Unit histories

Users will be able to read in-depth histories of individual units at various levels – battalion, company, platoon or lower. A variety of facts and statistics will be presented, such as the identities of those who served, casualties, actions fought in and tours of duty. Comparative analysis will be presented with graphs, enabling the unit’s actions to be viewed in the context of the broader campaign. These unit snapshots are anticipated to be a valuable educational and research tool.

Timelines

Establishing the broader historical context for the campaign is an important consideration in an historical website such as this. Contextualisation will be achieved through the building of several timelines. These timelines will include:

  • A political/diplomatic timeline displaying events such as Vietnamese elections, US Presidential elections, Australian elections and the various diplomatic developments such as the Paris Peace Talks, the creation of the Provisional Revolutionary Government, the death of Ho Chi Minh and similar events.
  • A timeline of major military developments such as the battles of Binh Gia, Long Tan, Coral, Balmoral, Binh Ba, etc., and the Tet Offensive of 1968, Khe Sanh, Hamburger Hill, mini-Tet, and Tet ’69, etc.
  • A timeline of unit tours, personalities and commanders.
  • A troop strength timeline showing the fluctuations in Australian, New Zealand, US, Thai, Korean, and South Vietnamese troop strength during the war.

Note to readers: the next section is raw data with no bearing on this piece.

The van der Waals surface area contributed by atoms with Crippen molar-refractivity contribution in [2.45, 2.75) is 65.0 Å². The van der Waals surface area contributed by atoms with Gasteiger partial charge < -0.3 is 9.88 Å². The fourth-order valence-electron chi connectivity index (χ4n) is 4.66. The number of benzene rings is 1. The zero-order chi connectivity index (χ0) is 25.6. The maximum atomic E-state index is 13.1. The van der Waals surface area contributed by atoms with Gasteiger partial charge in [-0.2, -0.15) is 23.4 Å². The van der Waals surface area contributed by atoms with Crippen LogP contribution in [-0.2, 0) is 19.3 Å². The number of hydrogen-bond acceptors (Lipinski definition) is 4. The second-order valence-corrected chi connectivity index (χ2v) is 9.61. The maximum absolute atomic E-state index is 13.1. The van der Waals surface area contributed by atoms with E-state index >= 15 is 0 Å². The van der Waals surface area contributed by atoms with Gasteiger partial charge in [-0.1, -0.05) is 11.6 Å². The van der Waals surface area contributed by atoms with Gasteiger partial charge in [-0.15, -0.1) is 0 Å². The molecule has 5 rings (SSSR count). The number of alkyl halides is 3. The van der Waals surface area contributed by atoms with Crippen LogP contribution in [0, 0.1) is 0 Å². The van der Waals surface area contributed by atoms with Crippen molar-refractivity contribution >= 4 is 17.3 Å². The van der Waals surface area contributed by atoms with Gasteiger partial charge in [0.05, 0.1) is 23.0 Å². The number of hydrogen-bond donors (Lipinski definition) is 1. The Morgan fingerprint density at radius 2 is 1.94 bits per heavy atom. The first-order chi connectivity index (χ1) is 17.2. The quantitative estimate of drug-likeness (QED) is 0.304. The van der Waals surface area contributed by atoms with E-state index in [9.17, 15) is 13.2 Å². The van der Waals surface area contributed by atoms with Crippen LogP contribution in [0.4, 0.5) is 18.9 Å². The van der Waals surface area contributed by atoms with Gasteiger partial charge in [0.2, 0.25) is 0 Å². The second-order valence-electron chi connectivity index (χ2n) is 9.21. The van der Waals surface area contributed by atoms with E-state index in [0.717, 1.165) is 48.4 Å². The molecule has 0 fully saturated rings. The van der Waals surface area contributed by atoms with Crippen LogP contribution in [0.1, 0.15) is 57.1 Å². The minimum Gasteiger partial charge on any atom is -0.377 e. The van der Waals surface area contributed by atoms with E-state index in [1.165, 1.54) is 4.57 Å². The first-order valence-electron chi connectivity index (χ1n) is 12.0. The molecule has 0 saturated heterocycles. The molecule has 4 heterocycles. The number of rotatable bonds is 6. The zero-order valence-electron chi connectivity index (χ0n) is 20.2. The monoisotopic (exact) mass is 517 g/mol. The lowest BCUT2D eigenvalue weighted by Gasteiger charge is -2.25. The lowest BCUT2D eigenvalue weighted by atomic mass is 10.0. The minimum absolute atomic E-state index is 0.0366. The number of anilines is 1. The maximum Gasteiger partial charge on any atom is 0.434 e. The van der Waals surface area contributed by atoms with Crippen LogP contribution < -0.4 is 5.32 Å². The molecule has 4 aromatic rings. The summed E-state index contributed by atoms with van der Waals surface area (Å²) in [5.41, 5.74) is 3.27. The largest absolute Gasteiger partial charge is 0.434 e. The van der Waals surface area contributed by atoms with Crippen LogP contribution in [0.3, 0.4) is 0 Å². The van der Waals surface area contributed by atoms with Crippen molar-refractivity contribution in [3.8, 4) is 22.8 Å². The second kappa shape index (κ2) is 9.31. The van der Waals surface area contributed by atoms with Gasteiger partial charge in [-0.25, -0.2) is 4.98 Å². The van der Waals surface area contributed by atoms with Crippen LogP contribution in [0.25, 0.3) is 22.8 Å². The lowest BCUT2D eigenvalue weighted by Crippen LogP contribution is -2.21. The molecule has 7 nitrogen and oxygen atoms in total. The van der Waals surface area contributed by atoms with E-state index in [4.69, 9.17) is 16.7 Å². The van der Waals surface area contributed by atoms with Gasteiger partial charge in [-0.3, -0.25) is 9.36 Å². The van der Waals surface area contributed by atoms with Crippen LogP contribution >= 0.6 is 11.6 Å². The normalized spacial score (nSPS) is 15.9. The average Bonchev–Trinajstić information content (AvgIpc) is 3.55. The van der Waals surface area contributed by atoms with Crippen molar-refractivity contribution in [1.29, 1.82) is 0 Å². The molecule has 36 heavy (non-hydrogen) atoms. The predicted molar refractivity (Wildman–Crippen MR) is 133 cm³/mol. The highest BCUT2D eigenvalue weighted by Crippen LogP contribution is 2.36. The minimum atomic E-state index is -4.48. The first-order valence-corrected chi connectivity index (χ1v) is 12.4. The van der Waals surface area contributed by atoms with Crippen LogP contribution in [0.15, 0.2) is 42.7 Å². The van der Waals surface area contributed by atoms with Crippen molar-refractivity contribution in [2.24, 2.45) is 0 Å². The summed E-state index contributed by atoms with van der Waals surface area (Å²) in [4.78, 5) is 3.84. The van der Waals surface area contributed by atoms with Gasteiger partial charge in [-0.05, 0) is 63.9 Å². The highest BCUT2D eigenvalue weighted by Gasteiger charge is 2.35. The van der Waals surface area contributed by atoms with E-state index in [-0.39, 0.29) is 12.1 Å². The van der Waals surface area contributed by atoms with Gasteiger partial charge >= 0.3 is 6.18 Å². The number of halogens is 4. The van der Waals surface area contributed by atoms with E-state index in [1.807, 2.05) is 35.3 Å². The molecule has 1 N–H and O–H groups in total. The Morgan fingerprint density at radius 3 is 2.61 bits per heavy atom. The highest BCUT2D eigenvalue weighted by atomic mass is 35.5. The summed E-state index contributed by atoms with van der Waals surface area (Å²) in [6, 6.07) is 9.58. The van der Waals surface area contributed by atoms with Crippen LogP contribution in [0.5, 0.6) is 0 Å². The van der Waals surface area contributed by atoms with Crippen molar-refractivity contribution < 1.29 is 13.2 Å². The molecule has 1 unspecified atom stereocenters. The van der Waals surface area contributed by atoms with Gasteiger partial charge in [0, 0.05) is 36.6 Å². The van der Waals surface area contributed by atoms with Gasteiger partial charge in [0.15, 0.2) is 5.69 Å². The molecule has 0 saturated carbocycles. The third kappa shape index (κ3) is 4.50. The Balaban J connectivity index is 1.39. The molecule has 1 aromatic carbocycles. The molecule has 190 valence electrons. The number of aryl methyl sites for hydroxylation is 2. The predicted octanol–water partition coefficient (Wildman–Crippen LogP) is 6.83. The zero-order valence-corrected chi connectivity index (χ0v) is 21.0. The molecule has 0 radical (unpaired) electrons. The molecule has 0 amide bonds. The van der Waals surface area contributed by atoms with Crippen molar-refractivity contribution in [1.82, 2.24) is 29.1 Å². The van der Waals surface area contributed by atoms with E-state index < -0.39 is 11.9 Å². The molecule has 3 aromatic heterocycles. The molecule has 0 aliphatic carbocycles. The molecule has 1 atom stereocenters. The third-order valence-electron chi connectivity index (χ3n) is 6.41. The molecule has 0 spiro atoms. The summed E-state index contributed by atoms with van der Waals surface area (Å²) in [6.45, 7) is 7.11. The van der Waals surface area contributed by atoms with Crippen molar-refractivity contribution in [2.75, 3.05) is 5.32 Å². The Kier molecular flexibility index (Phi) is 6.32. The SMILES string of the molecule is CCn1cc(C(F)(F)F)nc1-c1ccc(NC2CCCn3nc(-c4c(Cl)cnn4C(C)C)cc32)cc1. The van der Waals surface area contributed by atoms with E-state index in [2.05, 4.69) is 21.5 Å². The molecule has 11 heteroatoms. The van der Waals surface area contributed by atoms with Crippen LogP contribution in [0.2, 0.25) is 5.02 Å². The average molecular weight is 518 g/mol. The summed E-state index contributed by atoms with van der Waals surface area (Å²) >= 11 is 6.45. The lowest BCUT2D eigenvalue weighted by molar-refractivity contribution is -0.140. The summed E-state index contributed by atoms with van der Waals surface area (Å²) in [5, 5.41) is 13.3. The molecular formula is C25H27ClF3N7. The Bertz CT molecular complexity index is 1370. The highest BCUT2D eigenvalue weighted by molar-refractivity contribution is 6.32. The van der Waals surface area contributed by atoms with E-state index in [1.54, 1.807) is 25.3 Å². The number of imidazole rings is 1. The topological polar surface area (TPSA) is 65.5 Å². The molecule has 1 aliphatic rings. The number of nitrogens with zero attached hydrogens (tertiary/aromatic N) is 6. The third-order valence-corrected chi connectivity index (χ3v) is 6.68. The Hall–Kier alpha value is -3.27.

• Data about the anti-war movement in Australia and the US will also be available on the website. This will include major anti-war demonstrations including the moratorium marches and polling showing the ebb and flow of public attitudes to the National Service scheme and the Vietnam War.

Having your say

We’ll be including in the Phase 2 website the capacity for you to add your say about your part in the campaign if you were a logistician in 1ALSG, a member of the RAN or RAAF, a tradesman in the Civil Affairs Unit, or if you performed any one of the thousands of jobs that made up the Australian and New Zealand contribution to the war. We want to hear what you did, see your photographs, and find out what you felt at the time – and feel today – about your Vietnam service.

The work, the work…

There’s a lot of work involved in making all of this happen, but we think it’s worth it. We think our website already gives a unique picture of the development of a major military campaign and that the Phase 2 developments will further cement it as a unique source of data about the Australian and New Zealand involvement in the Vietnam War. We think that our website should form a model for the presentation to the public of information about future Australian military campaigns. In short, it should become a model for a digital ‘official history’ of future campaigns.

Keep an eye on the site. As we get closer to our planned launch date of May 2016 we’ll post news about the enhancements we’ve built into the Phase 2 website.